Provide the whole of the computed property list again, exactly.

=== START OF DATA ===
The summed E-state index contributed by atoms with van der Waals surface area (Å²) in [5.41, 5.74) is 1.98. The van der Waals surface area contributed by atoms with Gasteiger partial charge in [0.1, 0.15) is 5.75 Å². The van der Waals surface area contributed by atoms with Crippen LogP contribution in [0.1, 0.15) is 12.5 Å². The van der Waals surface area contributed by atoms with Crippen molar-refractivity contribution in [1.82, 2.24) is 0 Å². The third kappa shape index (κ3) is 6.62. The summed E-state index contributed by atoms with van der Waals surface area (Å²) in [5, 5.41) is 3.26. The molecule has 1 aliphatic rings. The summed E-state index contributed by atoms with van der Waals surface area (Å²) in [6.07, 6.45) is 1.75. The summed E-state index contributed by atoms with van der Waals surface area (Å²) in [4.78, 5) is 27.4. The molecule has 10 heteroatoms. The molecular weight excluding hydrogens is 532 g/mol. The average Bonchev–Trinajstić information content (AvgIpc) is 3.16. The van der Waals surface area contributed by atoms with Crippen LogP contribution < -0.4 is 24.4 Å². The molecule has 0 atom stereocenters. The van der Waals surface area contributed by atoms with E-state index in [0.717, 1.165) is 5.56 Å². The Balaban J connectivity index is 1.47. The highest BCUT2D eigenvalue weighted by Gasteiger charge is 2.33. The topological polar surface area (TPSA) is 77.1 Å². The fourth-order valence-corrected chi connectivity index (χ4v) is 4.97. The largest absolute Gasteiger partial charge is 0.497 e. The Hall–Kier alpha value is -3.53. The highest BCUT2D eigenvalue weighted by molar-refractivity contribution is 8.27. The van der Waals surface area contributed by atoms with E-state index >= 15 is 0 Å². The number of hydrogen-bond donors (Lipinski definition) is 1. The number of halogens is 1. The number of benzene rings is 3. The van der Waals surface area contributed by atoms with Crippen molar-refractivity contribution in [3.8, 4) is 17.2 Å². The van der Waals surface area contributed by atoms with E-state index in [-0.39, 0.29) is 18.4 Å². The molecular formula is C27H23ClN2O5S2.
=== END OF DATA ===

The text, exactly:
The summed E-state index contributed by atoms with van der Waals surface area (Å²) in [5.41, 5.74) is 1.98. The van der Waals surface area contributed by atoms with Gasteiger partial charge in [0.1, 0.15) is 5.75 Å². The van der Waals surface area contributed by atoms with Crippen LogP contribution in [0.1, 0.15) is 12.5 Å². The van der Waals surface area contributed by atoms with Crippen molar-refractivity contribution in [1.82, 2.24) is 0 Å². The third kappa shape index (κ3) is 6.62. The summed E-state index contributed by atoms with van der Waals surface area (Å²) in [5, 5.41) is 3.26. The molecule has 1 aliphatic rings. The summed E-state index contributed by atoms with van der Waals surface area (Å²) in [6.07, 6.45) is 1.75. The summed E-state index contributed by atoms with van der Waals surface area (Å²) in [4.78, 5) is 27.4. The molecule has 10 heteroatoms. The molecular weight excluding hydrogens is 532 g/mol. The average Bonchev–Trinajstić information content (AvgIpc) is 3.16. The van der Waals surface area contributed by atoms with Crippen LogP contribution < -0.4 is 24.4 Å². The molecule has 0 atom stereocenters. The van der Waals surface area contributed by atoms with E-state index in [0.717, 1.165) is 5.56 Å². The Balaban J connectivity index is 1.47. The highest BCUT2D eigenvalue weighted by Gasteiger charge is 2.33. The topological polar surface area (TPSA) is 77.1 Å². The fourth-order valence-corrected chi connectivity index (χ4v) is 4.97. The largest absolute Gasteiger partial charge is 0.497 e. The Hall–Kier alpha value is -3.53. The highest BCUT2D eigenvalue weighted by molar-refractivity contribution is 8.27. The van der Waals surface area contributed by atoms with E-state index >= 15 is 0 Å². The number of hydrogen-bond donors (Lipinski definition) is 1. The number of halogens is 1. The number of benzene rings is 3. The van der Waals surface area contributed by atoms with Crippen molar-refractivity contribution in [3.8, 4) is 17.2 Å². The van der Waals surface area contributed by atoms with E-state index in [-0.39, 0.29) is 18.4 Å². The molecular formula is C27H23ClN2O5S2.